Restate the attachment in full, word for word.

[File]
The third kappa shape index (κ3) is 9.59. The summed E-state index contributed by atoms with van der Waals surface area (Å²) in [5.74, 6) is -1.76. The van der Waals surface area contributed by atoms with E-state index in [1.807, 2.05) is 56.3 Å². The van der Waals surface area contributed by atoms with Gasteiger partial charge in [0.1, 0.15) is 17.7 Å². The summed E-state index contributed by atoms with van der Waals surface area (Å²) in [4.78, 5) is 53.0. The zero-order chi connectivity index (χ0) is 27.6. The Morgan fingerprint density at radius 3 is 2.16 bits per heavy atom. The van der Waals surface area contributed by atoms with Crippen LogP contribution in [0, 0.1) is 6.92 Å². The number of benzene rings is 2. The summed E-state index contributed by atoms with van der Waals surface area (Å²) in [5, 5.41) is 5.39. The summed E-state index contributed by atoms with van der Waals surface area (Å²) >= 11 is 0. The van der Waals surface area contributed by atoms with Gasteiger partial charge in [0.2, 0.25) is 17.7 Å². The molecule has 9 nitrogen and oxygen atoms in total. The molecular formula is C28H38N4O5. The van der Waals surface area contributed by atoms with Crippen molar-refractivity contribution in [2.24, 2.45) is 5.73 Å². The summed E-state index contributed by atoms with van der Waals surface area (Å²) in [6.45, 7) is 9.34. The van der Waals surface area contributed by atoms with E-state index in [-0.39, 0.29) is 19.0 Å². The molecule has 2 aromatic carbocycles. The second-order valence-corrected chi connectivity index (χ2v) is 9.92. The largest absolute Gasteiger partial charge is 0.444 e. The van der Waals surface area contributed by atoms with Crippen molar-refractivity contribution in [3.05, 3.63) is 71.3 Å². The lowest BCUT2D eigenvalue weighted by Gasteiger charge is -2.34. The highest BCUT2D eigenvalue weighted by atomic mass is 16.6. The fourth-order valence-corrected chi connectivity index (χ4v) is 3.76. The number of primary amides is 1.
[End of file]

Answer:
The third kappa shape index (κ3) is 9.59. The summed E-state index contributed by atoms with van der Waals surface area (Å²) in [5.74, 6) is -1.76. The van der Waals surface area contributed by atoms with E-state index in [1.807, 2.05) is 56.3 Å². The van der Waals surface area contributed by atoms with Gasteiger partial charge in [0.1, 0.15) is 17.7 Å². The summed E-state index contributed by atoms with van der Waals surface area (Å²) in [4.78, 5) is 53.0. The zero-order chi connectivity index (χ0) is 27.6. The Morgan fingerprint density at radius 3 is 2.16 bits per heavy atom. The van der Waals surface area contributed by atoms with Crippen LogP contribution in [0, 0.1) is 6.92 Å². The number of benzene rings is 2. The summed E-state index contributed by atoms with van der Waals surface area (Å²) in [5, 5.41) is 5.39. The summed E-state index contributed by atoms with van der Waals surface area (Å²) >= 11 is 0. The van der Waals surface area contributed by atoms with Gasteiger partial charge in [0.2, 0.25) is 17.7 Å². The molecule has 9 nitrogen and oxygen atoms in total. The molecular formula is C28H38N4O5. The van der Waals surface area contributed by atoms with Crippen molar-refractivity contribution in [2.24, 2.45) is 5.73 Å². The summed E-state index contributed by atoms with van der Waals surface area (Å²) in [6.45, 7) is 9.34. The van der Waals surface area contributed by atoms with E-state index in [-0.39, 0.29) is 19.0 Å². The molecule has 2 aromatic carbocycles. The second-order valence-corrected chi connectivity index (χ2v) is 9.92. The largest absolute Gasteiger partial charge is 0.444 e. The van der Waals surface area contributed by atoms with Crippen molar-refractivity contribution in [3.05, 3.63) is 71.3 Å². The lowest BCUT2D eigenvalue weighted by Gasteiger charge is -2.34. The highest BCUT2D eigenvalue weighted by atomic mass is 16.6. The fourth-order valence-corrected chi connectivity index (χ4v) is 3.76. The number of primary amides is 1.